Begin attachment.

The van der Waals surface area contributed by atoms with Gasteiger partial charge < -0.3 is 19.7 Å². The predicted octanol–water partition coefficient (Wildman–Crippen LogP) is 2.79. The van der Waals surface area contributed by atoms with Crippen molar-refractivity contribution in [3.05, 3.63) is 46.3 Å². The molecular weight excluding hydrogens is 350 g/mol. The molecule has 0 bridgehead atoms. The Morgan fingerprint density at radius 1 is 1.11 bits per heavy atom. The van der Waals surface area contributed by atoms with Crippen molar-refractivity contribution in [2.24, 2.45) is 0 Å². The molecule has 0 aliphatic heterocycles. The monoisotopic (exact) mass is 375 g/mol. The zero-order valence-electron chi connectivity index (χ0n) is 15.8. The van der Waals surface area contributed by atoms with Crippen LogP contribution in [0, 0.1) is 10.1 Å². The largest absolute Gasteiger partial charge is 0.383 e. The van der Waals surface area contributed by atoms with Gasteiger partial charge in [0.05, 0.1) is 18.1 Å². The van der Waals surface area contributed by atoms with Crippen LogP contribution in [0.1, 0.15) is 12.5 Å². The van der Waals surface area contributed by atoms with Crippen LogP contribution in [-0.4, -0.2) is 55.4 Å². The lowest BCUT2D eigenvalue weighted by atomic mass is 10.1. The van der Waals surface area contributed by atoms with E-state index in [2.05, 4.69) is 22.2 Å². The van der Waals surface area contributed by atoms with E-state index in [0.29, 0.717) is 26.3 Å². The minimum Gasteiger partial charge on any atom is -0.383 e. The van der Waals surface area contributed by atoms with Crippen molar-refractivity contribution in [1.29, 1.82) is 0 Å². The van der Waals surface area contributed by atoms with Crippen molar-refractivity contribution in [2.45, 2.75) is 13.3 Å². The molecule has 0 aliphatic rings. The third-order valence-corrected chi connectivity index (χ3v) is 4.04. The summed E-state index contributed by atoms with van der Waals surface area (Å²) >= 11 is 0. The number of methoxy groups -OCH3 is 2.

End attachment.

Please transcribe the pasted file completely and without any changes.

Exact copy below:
The van der Waals surface area contributed by atoms with Gasteiger partial charge < -0.3 is 19.7 Å². The predicted octanol–water partition coefficient (Wildman–Crippen LogP) is 2.79. The van der Waals surface area contributed by atoms with Crippen molar-refractivity contribution in [3.05, 3.63) is 46.3 Å². The molecular weight excluding hydrogens is 350 g/mol. The molecule has 0 bridgehead atoms. The Morgan fingerprint density at radius 1 is 1.11 bits per heavy atom. The van der Waals surface area contributed by atoms with Crippen molar-refractivity contribution in [2.24, 2.45) is 0 Å². The molecule has 0 aliphatic heterocycles. The monoisotopic (exact) mass is 375 g/mol. The zero-order valence-electron chi connectivity index (χ0n) is 15.8. The van der Waals surface area contributed by atoms with Crippen LogP contribution in [0, 0.1) is 10.1 Å². The largest absolute Gasteiger partial charge is 0.383 e. The van der Waals surface area contributed by atoms with Gasteiger partial charge in [0.05, 0.1) is 18.1 Å². The van der Waals surface area contributed by atoms with Crippen LogP contribution in [0.1, 0.15) is 12.5 Å². The van der Waals surface area contributed by atoms with Crippen LogP contribution in [-0.4, -0.2) is 55.4 Å². The lowest BCUT2D eigenvalue weighted by atomic mass is 10.1. The van der Waals surface area contributed by atoms with E-state index in [2.05, 4.69) is 22.2 Å². The van der Waals surface area contributed by atoms with E-state index in [0.29, 0.717) is 26.3 Å². The minimum Gasteiger partial charge on any atom is -0.383 e. The van der Waals surface area contributed by atoms with Crippen molar-refractivity contribution in [1.29, 1.82) is 0 Å². The van der Waals surface area contributed by atoms with Crippen molar-refractivity contribution in [2.45, 2.75) is 13.3 Å². The molecule has 0 aliphatic rings. The third-order valence-corrected chi connectivity index (χ3v) is 4.04. The summed E-state index contributed by atoms with van der Waals surface area (Å²) >= 11 is 0. The number of methoxy groups -OCH3 is 2.